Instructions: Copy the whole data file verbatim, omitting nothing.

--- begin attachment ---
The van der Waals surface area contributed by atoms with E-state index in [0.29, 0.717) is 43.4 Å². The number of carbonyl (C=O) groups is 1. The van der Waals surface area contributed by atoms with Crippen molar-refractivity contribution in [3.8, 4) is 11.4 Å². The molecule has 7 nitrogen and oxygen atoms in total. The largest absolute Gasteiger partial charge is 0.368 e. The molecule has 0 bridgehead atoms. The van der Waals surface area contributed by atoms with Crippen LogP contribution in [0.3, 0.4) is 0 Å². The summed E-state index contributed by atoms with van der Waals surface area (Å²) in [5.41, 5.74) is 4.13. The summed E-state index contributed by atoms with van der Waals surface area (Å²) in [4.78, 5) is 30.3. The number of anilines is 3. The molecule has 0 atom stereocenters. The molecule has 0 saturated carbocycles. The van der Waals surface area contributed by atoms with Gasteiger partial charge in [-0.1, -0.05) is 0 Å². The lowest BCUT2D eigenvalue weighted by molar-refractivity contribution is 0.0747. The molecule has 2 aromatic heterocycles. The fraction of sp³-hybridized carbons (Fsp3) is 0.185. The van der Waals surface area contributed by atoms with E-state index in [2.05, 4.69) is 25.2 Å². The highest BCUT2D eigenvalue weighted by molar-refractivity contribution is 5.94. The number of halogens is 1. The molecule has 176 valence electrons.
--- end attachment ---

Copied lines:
The van der Waals surface area contributed by atoms with E-state index in [0.29, 0.717) is 43.4 Å². The number of carbonyl (C=O) groups is 1. The van der Waals surface area contributed by atoms with Crippen molar-refractivity contribution in [3.8, 4) is 11.4 Å². The molecule has 7 nitrogen and oxygen atoms in total. The largest absolute Gasteiger partial charge is 0.368 e. The molecule has 0 bridgehead atoms. The van der Waals surface area contributed by atoms with Crippen LogP contribution in [0.3, 0.4) is 0 Å². The summed E-state index contributed by atoms with van der Waals surface area (Å²) in [5.41, 5.74) is 4.13. The summed E-state index contributed by atoms with van der Waals surface area (Å²) in [4.78, 5) is 30.3. The number of anilines is 3. The molecule has 0 atom stereocenters. The molecule has 0 saturated carbocycles. The van der Waals surface area contributed by atoms with Gasteiger partial charge in [-0.1, -0.05) is 0 Å². The lowest BCUT2D eigenvalue weighted by molar-refractivity contribution is 0.0747. The molecule has 2 aromatic heterocycles. The fraction of sp³-hybridized carbons (Fsp3) is 0.185. The van der Waals surface area contributed by atoms with E-state index in [2.05, 4.69) is 25.2 Å². The highest BCUT2D eigenvalue weighted by molar-refractivity contribution is 5.94. The number of halogens is 1. The molecule has 176 valence electrons.